What qualities should a Clinical Nurse Specialist have to be successful?
In order to be most successful as a Clinical Nurse Specialist, the nurse should:
- Have exceptional basic nursing skills.
- The successful Clinical Nurse Specialist will be a life-long learner with exceptional problem solving and critical thinking skills.
- As the nurse who is often in charge of teams and consultation with other practitioners, the CNS must have leadership skills and must be able to communicate with all members of the healthcare team.
- Since the CNS deals directly with the patient and family, the Clinical Nurse Specialist must have compassion and a caring attitude.
- The CNS is often in charge of helping to orient new team members so must have great listening and mentoring skills.
How much can I expect to earn as a Clinical Nurse Specialist?
The great news is that the Clinical Nurse Specialist can expect to earn a very good living. Salaries will vary depending on specialization, location, experience and other factors. As of May 2015, the median annual wage was $81,952 with a range from $61,277 to $112,051. Of course, wages vary widely by state, cost of living, and need. Experience of the Clinical Nurse Specialist does not have a strong influence on pay:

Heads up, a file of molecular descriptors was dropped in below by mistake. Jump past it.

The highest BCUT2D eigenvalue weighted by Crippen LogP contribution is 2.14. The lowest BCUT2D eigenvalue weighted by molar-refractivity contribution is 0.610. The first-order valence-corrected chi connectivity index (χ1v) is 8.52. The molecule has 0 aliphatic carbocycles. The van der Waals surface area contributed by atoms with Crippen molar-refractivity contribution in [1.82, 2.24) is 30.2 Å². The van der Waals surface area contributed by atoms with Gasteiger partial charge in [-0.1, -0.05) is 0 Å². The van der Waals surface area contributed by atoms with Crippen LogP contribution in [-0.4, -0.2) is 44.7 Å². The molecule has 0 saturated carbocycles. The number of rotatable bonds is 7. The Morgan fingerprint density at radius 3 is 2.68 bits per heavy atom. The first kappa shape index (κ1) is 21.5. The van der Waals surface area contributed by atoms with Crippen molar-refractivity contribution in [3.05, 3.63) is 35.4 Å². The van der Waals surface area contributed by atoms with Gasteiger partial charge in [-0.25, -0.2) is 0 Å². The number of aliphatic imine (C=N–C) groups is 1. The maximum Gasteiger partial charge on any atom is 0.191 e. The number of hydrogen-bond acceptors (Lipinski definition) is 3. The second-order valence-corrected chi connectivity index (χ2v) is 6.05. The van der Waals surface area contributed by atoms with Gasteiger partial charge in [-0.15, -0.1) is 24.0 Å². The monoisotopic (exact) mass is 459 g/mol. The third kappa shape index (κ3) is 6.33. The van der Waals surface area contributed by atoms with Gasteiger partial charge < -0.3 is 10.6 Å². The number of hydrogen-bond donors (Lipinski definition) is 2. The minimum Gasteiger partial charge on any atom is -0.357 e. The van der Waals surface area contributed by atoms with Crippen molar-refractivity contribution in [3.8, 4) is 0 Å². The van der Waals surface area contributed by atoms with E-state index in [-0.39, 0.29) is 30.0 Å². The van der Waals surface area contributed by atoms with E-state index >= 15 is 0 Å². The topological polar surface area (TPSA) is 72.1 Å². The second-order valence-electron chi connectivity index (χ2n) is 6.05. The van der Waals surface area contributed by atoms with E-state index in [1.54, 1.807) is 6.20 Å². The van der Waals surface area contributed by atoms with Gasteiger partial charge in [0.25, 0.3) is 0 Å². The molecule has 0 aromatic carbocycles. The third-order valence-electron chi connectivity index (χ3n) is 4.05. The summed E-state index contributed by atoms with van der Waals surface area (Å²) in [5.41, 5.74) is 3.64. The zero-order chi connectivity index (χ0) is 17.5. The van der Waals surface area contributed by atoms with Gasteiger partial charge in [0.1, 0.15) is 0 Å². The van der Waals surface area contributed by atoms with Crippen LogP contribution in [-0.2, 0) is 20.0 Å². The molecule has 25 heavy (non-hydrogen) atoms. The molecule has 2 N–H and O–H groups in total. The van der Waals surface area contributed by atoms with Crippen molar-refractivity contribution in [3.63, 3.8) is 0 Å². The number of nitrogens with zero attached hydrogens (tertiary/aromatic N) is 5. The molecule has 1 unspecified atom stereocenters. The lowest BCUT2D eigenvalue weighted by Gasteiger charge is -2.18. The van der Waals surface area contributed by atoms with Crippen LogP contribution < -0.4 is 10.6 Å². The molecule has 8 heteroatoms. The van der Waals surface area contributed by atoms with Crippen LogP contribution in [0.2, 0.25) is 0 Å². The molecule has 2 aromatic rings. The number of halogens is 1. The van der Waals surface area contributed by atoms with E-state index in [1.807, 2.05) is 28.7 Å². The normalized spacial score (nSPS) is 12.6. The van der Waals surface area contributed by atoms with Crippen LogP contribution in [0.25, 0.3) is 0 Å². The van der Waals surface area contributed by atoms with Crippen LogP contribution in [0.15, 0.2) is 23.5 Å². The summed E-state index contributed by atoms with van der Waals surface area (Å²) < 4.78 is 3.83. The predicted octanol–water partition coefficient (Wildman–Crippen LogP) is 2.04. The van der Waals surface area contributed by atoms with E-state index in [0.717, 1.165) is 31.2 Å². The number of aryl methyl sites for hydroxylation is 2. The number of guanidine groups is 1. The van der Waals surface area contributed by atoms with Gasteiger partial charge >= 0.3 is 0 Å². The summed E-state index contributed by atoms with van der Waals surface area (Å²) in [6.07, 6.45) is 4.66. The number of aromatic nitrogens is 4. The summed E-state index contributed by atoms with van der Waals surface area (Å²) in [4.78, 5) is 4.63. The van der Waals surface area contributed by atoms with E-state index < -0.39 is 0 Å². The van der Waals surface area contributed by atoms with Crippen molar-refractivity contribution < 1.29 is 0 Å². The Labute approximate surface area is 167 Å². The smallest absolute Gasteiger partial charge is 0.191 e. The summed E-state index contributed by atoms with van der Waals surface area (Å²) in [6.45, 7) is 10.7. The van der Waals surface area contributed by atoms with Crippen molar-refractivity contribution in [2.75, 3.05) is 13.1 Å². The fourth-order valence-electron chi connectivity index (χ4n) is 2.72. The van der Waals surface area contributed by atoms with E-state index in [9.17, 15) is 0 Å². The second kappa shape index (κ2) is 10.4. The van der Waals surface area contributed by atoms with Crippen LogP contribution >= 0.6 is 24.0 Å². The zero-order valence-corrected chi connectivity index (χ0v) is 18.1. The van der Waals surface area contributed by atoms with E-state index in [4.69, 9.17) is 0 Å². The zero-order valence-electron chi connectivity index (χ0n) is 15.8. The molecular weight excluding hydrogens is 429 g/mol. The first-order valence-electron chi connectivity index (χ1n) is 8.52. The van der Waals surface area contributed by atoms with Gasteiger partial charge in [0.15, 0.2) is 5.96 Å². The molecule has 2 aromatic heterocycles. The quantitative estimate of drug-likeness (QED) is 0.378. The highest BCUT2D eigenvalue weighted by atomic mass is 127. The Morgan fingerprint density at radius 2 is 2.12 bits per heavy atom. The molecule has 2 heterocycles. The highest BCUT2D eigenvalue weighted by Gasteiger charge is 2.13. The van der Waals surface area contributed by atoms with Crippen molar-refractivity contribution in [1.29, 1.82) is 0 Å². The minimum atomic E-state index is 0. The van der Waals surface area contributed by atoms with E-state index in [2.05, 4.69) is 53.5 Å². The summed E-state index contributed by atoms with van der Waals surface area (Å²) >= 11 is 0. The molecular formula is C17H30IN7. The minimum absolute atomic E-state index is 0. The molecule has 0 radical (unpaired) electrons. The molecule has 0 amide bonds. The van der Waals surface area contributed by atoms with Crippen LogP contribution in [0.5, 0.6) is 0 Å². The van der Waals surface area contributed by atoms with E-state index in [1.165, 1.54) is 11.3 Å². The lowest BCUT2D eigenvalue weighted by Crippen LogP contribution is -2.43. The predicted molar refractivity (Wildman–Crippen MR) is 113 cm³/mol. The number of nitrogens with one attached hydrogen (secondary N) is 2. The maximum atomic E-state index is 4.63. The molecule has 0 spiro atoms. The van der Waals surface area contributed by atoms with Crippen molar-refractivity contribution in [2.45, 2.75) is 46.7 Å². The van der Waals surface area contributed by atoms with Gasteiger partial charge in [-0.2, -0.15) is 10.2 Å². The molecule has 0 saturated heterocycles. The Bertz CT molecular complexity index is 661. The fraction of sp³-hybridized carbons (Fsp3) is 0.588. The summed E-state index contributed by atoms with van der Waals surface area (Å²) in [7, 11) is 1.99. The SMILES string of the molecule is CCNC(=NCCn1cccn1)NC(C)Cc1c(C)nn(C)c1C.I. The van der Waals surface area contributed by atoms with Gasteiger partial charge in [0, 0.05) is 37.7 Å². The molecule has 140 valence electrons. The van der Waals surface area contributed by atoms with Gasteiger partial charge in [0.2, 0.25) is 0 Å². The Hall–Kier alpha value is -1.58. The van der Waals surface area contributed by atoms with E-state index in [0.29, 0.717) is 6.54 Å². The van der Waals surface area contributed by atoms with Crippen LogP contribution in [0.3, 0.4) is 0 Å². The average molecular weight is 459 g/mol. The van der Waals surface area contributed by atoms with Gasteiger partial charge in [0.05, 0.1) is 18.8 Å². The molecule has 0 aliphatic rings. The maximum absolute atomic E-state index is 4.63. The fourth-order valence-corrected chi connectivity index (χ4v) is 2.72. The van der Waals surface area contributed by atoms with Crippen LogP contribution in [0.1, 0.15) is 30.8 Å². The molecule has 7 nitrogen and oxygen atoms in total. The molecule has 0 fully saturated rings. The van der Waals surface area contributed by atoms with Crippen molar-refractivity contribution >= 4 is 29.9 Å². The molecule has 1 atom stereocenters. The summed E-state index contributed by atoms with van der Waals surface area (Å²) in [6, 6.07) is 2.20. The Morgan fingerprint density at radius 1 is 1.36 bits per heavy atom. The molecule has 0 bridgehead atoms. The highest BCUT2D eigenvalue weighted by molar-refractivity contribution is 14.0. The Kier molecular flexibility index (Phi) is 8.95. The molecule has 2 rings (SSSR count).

Figure 2: Accessed online at www.payscale.com July 2016
What are the job prospects for a Clinical Nurse Specialist?
The need for Clinical Nurse Specialists will grow much faster than other professions through 2024. Job prospects for Clinical Nurse Specialists are excellent over the next 10 years as baby boomers age, begin to leave the work force and begin to develop health issues.
In July 2016, the My Next Move website showed the following as employment opportunities for the CNS by state:
Figure 3: Accessed online from My Next Move July 2016
How can I become a Clinical Nurse Specialist?
A Clinical Nurse Specialist must be a Registered Nurse before being eligible for this advanced practice. In order to earn a CNS, you must earn a master’s degree (or higher) from an accredited program. Typically, this means that you must have a Bachelor’s degree in nursing first; however, if you have a bachelor’s degree in another health science, there are programs that will allow you to prepare for RN licensure at the same time you are studying for a Master’s degree in nursing. If you are a full time student in a Master’s program, you can expect to spend two to three years earning the Master’s degree that will prepare you to take the national certification exam for your chosen CNS specialty.
Although state requirements are different for recognition of Clinical Nurse Specialists, most states require certification by exam to use the CNS title. Clinical Nurse Specialists can work with diverse patient populations, so there are many different certifications available. Most CNSs take a certification examination from the American Nurses Credentialing Center (ANCC) or the specific professional organization for the specialty.